- The term ‘CBDC’ was largely unknown before 2020, but that is no longer the case
- Governments across the world have been investigating the concept this year, with some even implementing them
- Facebook’s Libra token and the coronavirus have propelled CBDCs into conversation
Central Bank Digital Currencies (CBDCs) have gone from being a futuristic potential currency system to being a tangible payment method already in use in a handful of countries in 2020 alone. The stunning pace of CBDC development, which really began in June 2019 when Facebook revealed its Libra project to the world, has been exacerbated by the coronavirus. The resistance to supplementing or replacing fiat currencies with a digital version had been put off for a variety of reasons by governments worldwide, but this year has seen to it that they can no longer put their heads in the sand over the matter, resulting in an explosion of research, testing, and implementation.
China Leads the Way
China has of course taken the lead on CBDC development, seeing quite rightly a chance to undermine the dominance of the U.S. dollar which has been in place since the end of World War II. China first mooted the possibility of a CBDC in 2016, since when it has put a huge amount of resources into the concept, resulting in real world tests in Beijing and Shenzhen this year.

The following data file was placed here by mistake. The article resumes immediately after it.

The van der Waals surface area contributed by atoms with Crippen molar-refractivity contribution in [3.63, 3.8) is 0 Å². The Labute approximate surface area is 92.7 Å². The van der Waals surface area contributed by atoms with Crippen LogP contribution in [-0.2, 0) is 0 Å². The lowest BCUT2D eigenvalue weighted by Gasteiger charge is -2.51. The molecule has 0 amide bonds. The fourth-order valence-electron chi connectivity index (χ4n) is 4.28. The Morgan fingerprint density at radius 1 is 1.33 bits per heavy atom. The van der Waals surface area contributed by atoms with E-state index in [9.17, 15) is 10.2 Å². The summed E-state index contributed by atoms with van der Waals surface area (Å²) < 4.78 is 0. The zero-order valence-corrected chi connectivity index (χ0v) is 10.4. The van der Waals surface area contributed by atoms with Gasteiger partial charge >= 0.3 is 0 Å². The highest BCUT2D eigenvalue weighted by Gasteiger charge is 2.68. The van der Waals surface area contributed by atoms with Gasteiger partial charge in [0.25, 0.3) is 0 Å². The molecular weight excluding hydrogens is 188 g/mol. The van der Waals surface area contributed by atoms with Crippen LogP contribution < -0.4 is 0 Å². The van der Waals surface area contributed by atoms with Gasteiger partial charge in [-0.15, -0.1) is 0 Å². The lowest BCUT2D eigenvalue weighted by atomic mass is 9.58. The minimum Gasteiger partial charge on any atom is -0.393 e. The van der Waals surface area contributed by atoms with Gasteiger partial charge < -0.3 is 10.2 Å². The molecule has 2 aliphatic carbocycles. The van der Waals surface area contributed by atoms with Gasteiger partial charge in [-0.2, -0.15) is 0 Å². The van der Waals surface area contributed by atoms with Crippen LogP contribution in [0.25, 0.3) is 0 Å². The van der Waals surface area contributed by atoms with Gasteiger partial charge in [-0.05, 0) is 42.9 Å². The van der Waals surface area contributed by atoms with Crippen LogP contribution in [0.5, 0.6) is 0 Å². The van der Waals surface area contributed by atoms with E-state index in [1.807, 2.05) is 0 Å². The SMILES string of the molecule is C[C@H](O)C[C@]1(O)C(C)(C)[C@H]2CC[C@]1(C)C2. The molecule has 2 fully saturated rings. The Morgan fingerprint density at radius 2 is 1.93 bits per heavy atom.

In response, Japan and South Korea have this year announced a ramping up of development of their own CBDCs, while some European nations have also taken the hint – France has eight CBDC candidates tendering for the role of CBDC operator, while Switzerland is close to testing its own CBDC.
Europe Working to Bridge Gap
The European Central Bank in October published a survey in order to garner feedback on a digital euro, while Russia published a report on their own potential CBDC the same month. Smaller nations like the Bahamas and Lithuania launched a fully working product this year, underlining how 2020 has been the year that CBDC research really took hold.
Interestingly, two countries still lagging behind in CBDC development are the UK and the USA. The Bank of England published a paper in March this year which was noncommittal on the subject, while talk in February of a potential digital dollar has stalled over fears that it would not reach enough people.
2021 Could be See Multiple CBDC Launches
2020 was without doubt the year that CBDCs were thrust into the spotlight, and there is every chance that 2021 will see concepts move to testing phases and beyond. How many more countries will have issued CBDCs this time next year obviously remains to be seen, but the answer could be more than anyone could have anticipated.